Free Press Journal

Millenials having ‘it’ less?


Healthy MarriagesHealthy Marriages (Pic: magic4walls)

Termed as the hook-up generation, there is a debate going whether young adults are having less sex or more. In the US and UK, studies have claimed that the millennial are having less sex than their parents’ generation. Roshani Shinde speaks to experts about what they have to say about the young adults of India and their sex life…

We are aware that stress, lifestyle and career are on the forefront for the young adults, does that also mean that sex has taken a backseat? Many relationship experts and sexologist of Mumbai clearly deny this. Dr. Pradnya Ajinkya, Psychological Counsellor says this could be true for only 4 couples out of 10. While Dr. Sanjoy Mukherjee, Psychologist and Marriage Counsellor and Dr. Hitesh Shah, Sex Counsellor-Therapist-Educationist, both say, rather today’s young adults are having more sex. “This could be true for married couples, but pre-marital sex and sex outside marriage has definitely gone up,” shares Dr. Sanjoy.

For a healthy marriage, an active sexual life lasts for a decade or two or even more. And yes, this is downsizing. From one to three decades now it has come down to hardly three to four years. Commenting on the same Dr. Shah shares, “adults between the age group of 28 to 35 do have a decline in the libido irrespective of their marital status. But the ones from 18 to 28 are having more sex than their previous generation.”

Also read: Sex once a week best for your relationship

Prominence to career, changing lifestyle, no specific eating and sleeping patterns are the prime reasons for the decrease in the libido. Technology and multi-media does not allow the couples to share their lone time. They act as the haddis in the kabab. Apart from the poor work-life balance, Dr. Pradnya Ajinkya believes, the match-box apartments of our city curtail the privacy essential for a couple thus decreasing the desire over the period. She further adds, “With both the partners working and forever living in a rushed schedule, the sexual appetite might vanish in the thin air within few years.” Love-making forms an integral part of a romantic relationship. “One has to understand that sex is just one part of the marriage or any romantic relationship. Focus needs to be on how satisfying the love making process is than how frequent it is,” states the Psychological Counsellor Pradnya.

A satisfying sexual act is beneficial for physical and mental wellbeing. It improves immune system, boosts self-esteem, and burns calories. Studies have also suggested that regular sex makes a person look younger and fit. If this holds true then burning out of the passion will have its setbacks as well. According to Dr. Sanjoy, the damage is more on a woman’s emotional health. While Yoga Guru, Shilpa Anjara says it results in bad mood, spoils the hormonal balance which further aggravates other health issues like diabetes, thyroid problems, obesity and much more. “Less sex – more stress, more stress- less sex,” Dr. Shah in a precise manner sums up the hazards of low activity in the bedroom.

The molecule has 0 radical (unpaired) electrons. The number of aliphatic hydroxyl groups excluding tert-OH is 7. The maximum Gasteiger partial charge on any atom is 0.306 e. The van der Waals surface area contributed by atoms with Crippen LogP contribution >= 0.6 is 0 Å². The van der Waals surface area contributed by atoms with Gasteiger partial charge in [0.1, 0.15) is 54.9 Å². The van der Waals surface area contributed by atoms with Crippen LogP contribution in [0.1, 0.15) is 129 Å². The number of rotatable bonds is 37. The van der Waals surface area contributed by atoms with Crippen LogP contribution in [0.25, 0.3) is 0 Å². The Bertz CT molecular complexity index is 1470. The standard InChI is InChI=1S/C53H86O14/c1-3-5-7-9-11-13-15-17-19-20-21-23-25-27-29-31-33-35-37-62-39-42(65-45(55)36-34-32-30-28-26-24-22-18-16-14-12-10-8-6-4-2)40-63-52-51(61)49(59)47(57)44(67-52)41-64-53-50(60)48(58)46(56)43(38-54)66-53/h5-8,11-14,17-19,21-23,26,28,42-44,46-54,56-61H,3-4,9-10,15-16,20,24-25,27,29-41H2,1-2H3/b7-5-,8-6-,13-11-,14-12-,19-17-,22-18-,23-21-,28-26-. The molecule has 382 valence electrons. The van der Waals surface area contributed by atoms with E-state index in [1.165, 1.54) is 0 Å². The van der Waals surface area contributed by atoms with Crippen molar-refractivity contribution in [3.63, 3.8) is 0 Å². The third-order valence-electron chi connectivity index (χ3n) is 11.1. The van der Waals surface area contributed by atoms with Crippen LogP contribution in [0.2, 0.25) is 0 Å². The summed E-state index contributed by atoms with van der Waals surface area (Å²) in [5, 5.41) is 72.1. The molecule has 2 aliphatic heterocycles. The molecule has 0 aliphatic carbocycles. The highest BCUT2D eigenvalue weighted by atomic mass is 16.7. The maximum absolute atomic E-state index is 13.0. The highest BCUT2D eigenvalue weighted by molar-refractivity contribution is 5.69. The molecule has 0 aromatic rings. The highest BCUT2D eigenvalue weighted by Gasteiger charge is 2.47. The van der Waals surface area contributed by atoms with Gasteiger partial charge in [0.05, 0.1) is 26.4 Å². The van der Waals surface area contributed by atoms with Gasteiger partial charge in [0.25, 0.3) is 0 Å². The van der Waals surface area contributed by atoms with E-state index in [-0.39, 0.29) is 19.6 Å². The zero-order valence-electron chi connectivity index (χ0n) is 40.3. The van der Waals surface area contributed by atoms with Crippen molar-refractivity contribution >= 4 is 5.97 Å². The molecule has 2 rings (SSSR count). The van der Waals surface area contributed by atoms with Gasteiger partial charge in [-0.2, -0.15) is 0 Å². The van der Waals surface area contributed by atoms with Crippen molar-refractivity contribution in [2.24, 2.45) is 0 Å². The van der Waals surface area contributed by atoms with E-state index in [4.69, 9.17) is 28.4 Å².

Also read: Why sex loses steam after one year of relationship

In order to break down this vicious circle and reignite the flame one can take help of Yogasana. Not only yoga but any physical activity enhances the urge. The Yoga Guru advices to practise meditation for reducing the stress levels. The sex-stress equation applies to sex-sleep balance as well. For the same, she encourages to have milk with a pinch of nutmeg for sound sleep. Seconding her suggestions, Shammi of Shammi’s Yogalaya says, “Pranayam and meditation promotes internal and external balance of an individual’s health. In the process sexual balance is also maintained. Baddha konasana heightens fertility. Suryanamaskar targets each and every area of our body, so following the same regularly can be of great advantage for overall health.” Even Shilpa Anjara names few asans which mainly targets the belly portion, and aids in increasing the sperm count for men, they are Utkatasana, Sarvangasana and Halasana.

Spending quality time, verbalising love for each other, expressing the feeling of being cared and wanted can built up a fine romantic relationship. The impact on the sexual life will be visible gradually. “The married couples should take a cue from the unmarried couples. Being romantic is intrinsic for a woman, treating her like a queen will do wonders in a longer run,” shares Dr. Mukherji.